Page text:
Monday 6 February 2012

Oates, Joyce Carol "Black Girl/White Girl"

Oates, Joyce Carol "Black Girl/White Girl" - 2006

Genna Meade is the daughter of a radical activist lawyer, descending from a family with a large history of civil rights fighters. She is born into a highly political family. When she starts studying at a college which one of her forefathers founded, she shares her room with Minette, the "black girl of the story, the daughter of an eminent minister, very much settled in her faith as opposed to Genna who was brought up atheist. Minette becomes the target of racial attacks and Genna reminisces about their story 15 years later.

A highly interesting book, I love Joyce Carol Oates, and she didn't disappoint with this story. This is not just a story about racism, it's the story of girls growing up, following the way their parents started them on or turning into another direction.

From the back cover:
"Fifteen years ago, in 1975, Genna Hewett-Meade's college roommate died a mysterious, violent, terrible death. Minette Swift had been a fiercely individualistic scholarship student, an assertive - even prickly - personality, and one of the few black girls at an exclusive women's liberal arts college near Philadelphia. By contrast, Genna was a quiet, self-effacing teenager from a privileged upper-class home, self-consciously struggling to make amends for her own elite upbringing. When, partway through their freshman year, Minette suddenly fell victim to an increasing torrent of racist harassment and vicious slurs - from within the apparent safety of their tolerant, 'enlightened' campus - Genna felt it her duty to protect her roommate at all costs.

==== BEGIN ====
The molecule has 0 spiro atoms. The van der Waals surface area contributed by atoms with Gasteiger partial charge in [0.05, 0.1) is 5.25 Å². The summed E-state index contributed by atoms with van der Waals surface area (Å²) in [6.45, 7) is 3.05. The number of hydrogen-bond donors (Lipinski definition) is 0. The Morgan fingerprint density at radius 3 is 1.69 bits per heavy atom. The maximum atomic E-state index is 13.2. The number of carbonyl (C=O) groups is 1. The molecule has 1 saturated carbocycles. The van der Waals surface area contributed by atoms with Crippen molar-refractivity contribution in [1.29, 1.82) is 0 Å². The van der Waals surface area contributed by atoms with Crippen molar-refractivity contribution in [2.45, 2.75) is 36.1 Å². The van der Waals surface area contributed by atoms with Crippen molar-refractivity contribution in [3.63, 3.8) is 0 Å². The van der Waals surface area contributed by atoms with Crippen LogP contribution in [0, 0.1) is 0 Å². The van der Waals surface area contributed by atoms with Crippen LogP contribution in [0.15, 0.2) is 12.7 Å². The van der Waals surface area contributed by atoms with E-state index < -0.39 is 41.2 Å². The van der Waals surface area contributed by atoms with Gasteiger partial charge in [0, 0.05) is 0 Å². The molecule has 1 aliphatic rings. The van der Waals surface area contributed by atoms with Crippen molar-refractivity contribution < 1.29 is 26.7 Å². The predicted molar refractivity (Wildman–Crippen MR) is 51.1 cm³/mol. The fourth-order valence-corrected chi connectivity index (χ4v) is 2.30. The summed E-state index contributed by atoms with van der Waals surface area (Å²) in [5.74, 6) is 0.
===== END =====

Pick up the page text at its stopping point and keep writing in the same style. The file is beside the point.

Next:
Now, as Genna reconstructs the months, weeks, and hours leading up to Minette's tragic death, she is also forced to confront her own identity within the social framework of that time. Her father was a prominent civil defense lawyer whose radical politics - including defending anti-war terrorists wanted by the FBI - would deeply affect his daughter's outlook on life, and later challenge her deepest beliefs about social obligation in a morally gray world.
Black Girl / White Girl is a searing double portrait of 'black' and 'white,' of race and civil rights in post-Vietnam America, captured by one of the most important literary voices of our time."

Find links to all my other Joyce Carol Oates reviews here.

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